Are you sending these backups offsite? If so that might be another opportunity to have multiple simultaneous ins and outs. If you tuned your system for only one operation at a time, you might want to rethink your RTO.


Unless you are restoring your database and running checkdb, you have to assume your backups are not good. Scrubbing is the process of verifying the data written long ago is still good. Some appliances have this process built in so they can at least verify the bits that were written are still the same. A small problem can be blown up with dedupe or compression. Small problems in a backup file can cause restores to fail and then you will have to call in the experts in data recovery.

Reused tapes would frequently have errors. I don’t know anyone backing up to SSDs but early models had some problems failing. That said, good old fashioned, enterprise class HDDs make a good home for data. Adjust your scrubbing intensity with your experience. Make sure you are not causing more problems than solving. This process might be pushing a whole lot of IOPS to a shared storage system. Know who your neighbors are and don’t piss them off.


I like to simplify a baseline throughput measurement into a simple clock time. A round of full backups took X amount of time. This translates well to the business who will be paying additional money so that you can achieve their RTO. That said when tuning the system we have to look at the throughput of each potential bottleneck.

The wire is generally the bottleneck. 1Gbps = 125MBps. Make sure you understand the difference in network terminology and storage terminology when it comes to bits and bytes of throughput. If you want to sound like an amateur, just say “MEG” or “MEGS” when the details really do matter. Your mileage may vary but I have not experienced 10x improvement when switching to 10Gbps from 1Gbps network ports and adapters. Tuning your MTU size across the network to support larger frames (aka jumbo packets) can help to utilize more bandwidth. Teaming multiple network cards can increase network throughput. Dedicating a backup network team of NICs can help with a busy SQL server that has users during the backup window.

I have experienced a RAID5 SATA configuration have the ability to write sequentially 500MBps. If you are not concerned about the simultaneous ins and outs, or potentially random workload from scrubbing, the storage cost can be really low. If you want offsite replication built into the storage product, costs will increase very fast. If you can do this with robocopy and little to no WAN acceleration, a simple pool of NAS drives could be a viable option.

Dedupe and compression can actually cause CPU contention on the SQL server if it is busy during the backup window. This is important to be aware of for test VMs. Test VMs might have a full set of data, but only 1CPU. This might be fine for users but it could be slowing down a backup stream. In a virtualized environment you may not want to kick off all of your backups simultaneously. Instead try to schedule backups in streams that you can adjust for the best performance. It is easier to setup and maintain streams than staggering start times.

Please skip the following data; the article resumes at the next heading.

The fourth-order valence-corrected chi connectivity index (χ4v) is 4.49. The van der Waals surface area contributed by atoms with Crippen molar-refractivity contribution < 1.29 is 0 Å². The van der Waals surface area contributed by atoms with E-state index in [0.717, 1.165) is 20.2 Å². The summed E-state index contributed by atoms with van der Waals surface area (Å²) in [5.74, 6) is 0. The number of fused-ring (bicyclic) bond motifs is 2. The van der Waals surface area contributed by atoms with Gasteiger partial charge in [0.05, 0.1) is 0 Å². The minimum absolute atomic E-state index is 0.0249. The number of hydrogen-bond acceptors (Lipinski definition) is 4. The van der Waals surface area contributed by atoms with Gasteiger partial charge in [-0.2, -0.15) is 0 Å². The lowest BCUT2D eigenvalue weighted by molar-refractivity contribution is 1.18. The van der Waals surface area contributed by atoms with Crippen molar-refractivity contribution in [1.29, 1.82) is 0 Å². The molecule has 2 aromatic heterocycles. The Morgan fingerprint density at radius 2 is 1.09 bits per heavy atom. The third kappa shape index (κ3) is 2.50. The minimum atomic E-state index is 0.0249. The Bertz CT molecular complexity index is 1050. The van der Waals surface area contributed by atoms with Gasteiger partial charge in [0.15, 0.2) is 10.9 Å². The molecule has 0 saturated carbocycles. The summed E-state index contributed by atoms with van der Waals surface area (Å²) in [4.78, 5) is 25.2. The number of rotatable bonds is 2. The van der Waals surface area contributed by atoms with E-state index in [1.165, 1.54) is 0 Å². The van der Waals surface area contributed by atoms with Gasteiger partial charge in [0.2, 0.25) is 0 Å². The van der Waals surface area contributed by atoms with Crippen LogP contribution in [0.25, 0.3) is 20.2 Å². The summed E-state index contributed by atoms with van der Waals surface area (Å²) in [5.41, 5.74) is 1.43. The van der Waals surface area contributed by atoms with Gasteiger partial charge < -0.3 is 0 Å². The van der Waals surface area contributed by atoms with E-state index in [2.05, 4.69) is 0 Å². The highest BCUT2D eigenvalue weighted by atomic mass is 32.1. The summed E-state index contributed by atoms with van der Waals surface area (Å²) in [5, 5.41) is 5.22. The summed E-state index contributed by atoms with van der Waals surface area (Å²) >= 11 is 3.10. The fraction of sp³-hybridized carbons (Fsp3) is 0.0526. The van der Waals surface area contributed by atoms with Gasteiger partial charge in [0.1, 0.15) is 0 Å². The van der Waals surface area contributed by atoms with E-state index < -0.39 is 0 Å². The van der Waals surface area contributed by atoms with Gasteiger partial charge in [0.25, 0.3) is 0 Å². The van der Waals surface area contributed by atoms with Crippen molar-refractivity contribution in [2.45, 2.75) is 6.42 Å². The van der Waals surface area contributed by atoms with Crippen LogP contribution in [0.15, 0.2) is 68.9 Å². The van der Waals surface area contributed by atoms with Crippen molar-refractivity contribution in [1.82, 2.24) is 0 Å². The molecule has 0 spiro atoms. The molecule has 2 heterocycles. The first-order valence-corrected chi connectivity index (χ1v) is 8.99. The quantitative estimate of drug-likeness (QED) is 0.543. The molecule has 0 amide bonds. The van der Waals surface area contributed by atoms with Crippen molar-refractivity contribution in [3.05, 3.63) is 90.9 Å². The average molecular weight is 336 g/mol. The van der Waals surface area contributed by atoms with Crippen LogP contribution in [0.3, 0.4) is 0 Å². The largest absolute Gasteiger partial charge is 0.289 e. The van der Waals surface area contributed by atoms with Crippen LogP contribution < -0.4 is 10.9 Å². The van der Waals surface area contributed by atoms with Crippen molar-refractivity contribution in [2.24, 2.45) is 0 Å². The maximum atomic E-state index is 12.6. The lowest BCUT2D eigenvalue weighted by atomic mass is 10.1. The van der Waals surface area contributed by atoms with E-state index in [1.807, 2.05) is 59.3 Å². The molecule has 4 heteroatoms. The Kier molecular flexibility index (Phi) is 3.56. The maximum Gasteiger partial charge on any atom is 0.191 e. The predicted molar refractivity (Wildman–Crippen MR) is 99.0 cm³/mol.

I highly recommend a solution that gets a copy of your data off server, off SAN and offsite as quickly as possible. I suggest keeping 1 backup set onsite and 1 backup set offsite. This allows for fast restores and disaster recovery.

You may not have a superdome with 32 NICs but this is still a good read:

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Posted by on November 7, 2013 in SQL Admin, Storage


SQL Parallelism and Storage Tiering

Sometimes features, independently acceptable on their own, can combine to produce peculiar results.


SQL parallelism is simply the query optimizer breaking up tasks to different schedulers. A single query can go parallel in several different parts of the query plan. There is a significant cost associated with separating the threads and then re-assembling them so not all queries will go parallel. To find out if queries are going parallel you can take a look at the plan cache.

Since GHz hasn’t increased in a long time but core count in going through the roof, it makes sense to have a controller thread delegate to the minions. CXPACKET waits will increase when queries have to go parallel. Missing indexes and bad queries can cause queries to go parallel.

The CXPACKET wait is incredibly complex. There are ways to make it go away without really fixing a problem. For example, setting max degree of parallelism (MAXDOP) to 1 will certainly make CXPACKET go away. Increasing the cost threshold for parallelism higher than the cost of your queries will also make CXPACKET go away. The goal isn’t to make CXPACKET go away. The goal is to make queries faster, not to fix the waits.


Recently, in my short career as a SAN admin I have been exposed to automatic storage tiering. With storage tiering we are taking pools of storage, with different performance characteristics, and attempting to spread the workload across the different pools drives. Ideally, the pool’s IOPS capability matches the demand for IOPS. Ideally, data that doesn’t get accessed that often will get put on slower cheaper storage. Ideally this reduces the need to identify archive workloads up front because the back-end storage solves most of that problem. Ideally management will buy enough storage so that everything isn’t running on disk pools with archive characteristics. My point is storage tiering doesn’t always work as well as advertised. Storage tiering is a cost saving maneuver which can cause a lot of inconsistent performance. Inconsistent performance leads to a lot of headaches.

If we combine these two features, some threads on that parallel query could be hitting cheap storage and other minion threads are hitting SSDs. The result is some threads are fast and other threads are slow. This will send CXPACKET waits into orbit. When CXPACKET waits are high, they generally mask any other types of system issues. There are many causes of CXPACKET waits and inconsistent storage performance could be one of them.

Parallelism is a feature to alleviate CPU bottlenecks. With storage tiering, the bottlenecks can quickly shift from storage to CPU and back. So the cost increase of going parallel can sometimes be for nothing if a single thread is waiting on storage.

Take Away